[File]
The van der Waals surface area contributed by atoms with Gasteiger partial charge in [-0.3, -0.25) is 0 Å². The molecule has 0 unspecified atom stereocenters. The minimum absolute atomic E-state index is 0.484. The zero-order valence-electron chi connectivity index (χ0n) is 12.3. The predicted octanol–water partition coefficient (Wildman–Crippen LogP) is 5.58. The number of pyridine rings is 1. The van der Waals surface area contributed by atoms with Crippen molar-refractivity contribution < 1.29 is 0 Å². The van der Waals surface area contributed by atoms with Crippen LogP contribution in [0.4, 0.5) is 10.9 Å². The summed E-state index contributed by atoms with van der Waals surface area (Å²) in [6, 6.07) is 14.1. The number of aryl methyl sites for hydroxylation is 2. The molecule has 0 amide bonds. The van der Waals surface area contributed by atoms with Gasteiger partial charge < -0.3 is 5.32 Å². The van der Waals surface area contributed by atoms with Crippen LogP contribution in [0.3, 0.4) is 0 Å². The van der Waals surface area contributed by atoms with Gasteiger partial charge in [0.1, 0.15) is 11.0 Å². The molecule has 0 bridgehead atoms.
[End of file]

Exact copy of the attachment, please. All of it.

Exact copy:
The van der Waals surface area contributed by atoms with Gasteiger partial charge in [-0.3, -0.25) is 0 Å². The molecule has 0 unspecified atom stereocenters. The minimum absolute atomic E-state index is 0.484. The zero-order valence-electron chi connectivity index (χ0n) is 12.3. The predicted octanol–water partition coefficient (Wildman–Crippen LogP) is 5.58. The number of pyridine rings is 1. The van der Waals surface area contributed by atoms with Crippen molar-refractivity contribution < 1.29 is 0 Å². The van der Waals surface area contributed by atoms with Crippen LogP contribution in [0.4, 0.5) is 10.9 Å². The summed E-state index contributed by atoms with van der Waals surface area (Å²) in [6, 6.07) is 14.1. The number of aryl methyl sites for hydroxylation is 2. The molecule has 0 amide bonds. The van der Waals surface area contributed by atoms with Gasteiger partial charge < -0.3 is 5.32 Å². The van der Waals surface area contributed by atoms with Crippen LogP contribution in [0.3, 0.4) is 0 Å². The van der Waals surface area contributed by atoms with Gasteiger partial charge in [0.1, 0.15) is 11.0 Å². The molecule has 0 bridgehead atoms.